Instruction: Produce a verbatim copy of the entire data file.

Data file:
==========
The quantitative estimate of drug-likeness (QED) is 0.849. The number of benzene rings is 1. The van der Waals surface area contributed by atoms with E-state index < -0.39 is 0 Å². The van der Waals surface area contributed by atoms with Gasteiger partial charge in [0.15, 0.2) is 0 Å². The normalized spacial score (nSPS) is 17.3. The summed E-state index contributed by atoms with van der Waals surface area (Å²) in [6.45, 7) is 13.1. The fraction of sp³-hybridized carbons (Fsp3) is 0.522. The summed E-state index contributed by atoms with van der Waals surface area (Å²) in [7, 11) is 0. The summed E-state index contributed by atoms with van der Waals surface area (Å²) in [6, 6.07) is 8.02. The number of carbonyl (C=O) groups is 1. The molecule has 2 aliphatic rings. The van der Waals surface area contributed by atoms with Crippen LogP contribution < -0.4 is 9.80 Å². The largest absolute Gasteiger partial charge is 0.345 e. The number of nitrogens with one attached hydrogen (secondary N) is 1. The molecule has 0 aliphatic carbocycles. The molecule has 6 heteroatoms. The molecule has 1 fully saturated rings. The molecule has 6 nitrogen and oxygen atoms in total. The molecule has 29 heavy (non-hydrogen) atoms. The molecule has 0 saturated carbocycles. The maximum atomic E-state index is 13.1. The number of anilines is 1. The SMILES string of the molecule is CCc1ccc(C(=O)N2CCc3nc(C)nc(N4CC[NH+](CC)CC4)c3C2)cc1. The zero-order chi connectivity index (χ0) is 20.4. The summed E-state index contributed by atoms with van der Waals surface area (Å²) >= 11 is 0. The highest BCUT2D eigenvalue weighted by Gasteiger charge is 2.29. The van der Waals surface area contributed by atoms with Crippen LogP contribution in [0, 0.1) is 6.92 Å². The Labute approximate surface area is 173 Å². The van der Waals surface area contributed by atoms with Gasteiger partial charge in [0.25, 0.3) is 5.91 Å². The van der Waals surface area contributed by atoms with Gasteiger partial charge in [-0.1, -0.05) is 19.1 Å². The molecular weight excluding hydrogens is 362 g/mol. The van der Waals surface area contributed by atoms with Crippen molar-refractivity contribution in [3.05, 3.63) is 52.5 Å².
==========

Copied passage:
The quantitative estimate of drug-likeness (QED) is 0.849. The number of benzene rings is 1. The van der Waals surface area contributed by atoms with E-state index < -0.39 is 0 Å². The van der Waals surface area contributed by atoms with Gasteiger partial charge in [0.15, 0.2) is 0 Å². The normalized spacial score (nSPS) is 17.3. The summed E-state index contributed by atoms with van der Waals surface area (Å²) in [6.45, 7) is 13.1. The fraction of sp³-hybridized carbons (Fsp3) is 0.522. The summed E-state index contributed by atoms with van der Waals surface area (Å²) in [7, 11) is 0. The summed E-state index contributed by atoms with van der Waals surface area (Å²) in [6, 6.07) is 8.02. The number of carbonyl (C=O) groups is 1. The molecule has 2 aliphatic rings. The van der Waals surface area contributed by atoms with Crippen LogP contribution < -0.4 is 9.80 Å². The largest absolute Gasteiger partial charge is 0.345 e. The number of nitrogens with one attached hydrogen (secondary N) is 1. The molecule has 0 aliphatic carbocycles. The molecule has 6 heteroatoms. The molecule has 1 fully saturated rings. The molecule has 6 nitrogen and oxygen atoms in total. The molecule has 29 heavy (non-hydrogen) atoms. The molecule has 0 saturated carbocycles. The maximum atomic E-state index is 13.1. The number of anilines is 1. The SMILES string of the molecule is CCc1ccc(C(=O)N2CCc3nc(C)nc(N4CC[NH+](CC)CC4)c3C2)cc1. The zero-order chi connectivity index (χ0) is 20.4. The summed E-state index contributed by atoms with van der Waals surface area (Å²) >= 11 is 0. The highest BCUT2D eigenvalue weighted by Gasteiger charge is 2.29. The van der Waals surface area contributed by atoms with Crippen LogP contribution in [0, 0.1) is 6.92 Å². The Labute approximate surface area is 173 Å². The van der Waals surface area contributed by atoms with Gasteiger partial charge in [0.25, 0.3) is 5.91 Å². The van der Waals surface area contributed by atoms with Gasteiger partial charge in [-0.1, -0.05) is 19.1 Å². The molecular weight excluding hydrogens is 362 g/mol. The van der Waals surface area contributed by atoms with Crippen molar-refractivity contribution in [3.05, 3.63) is 52.5 Å².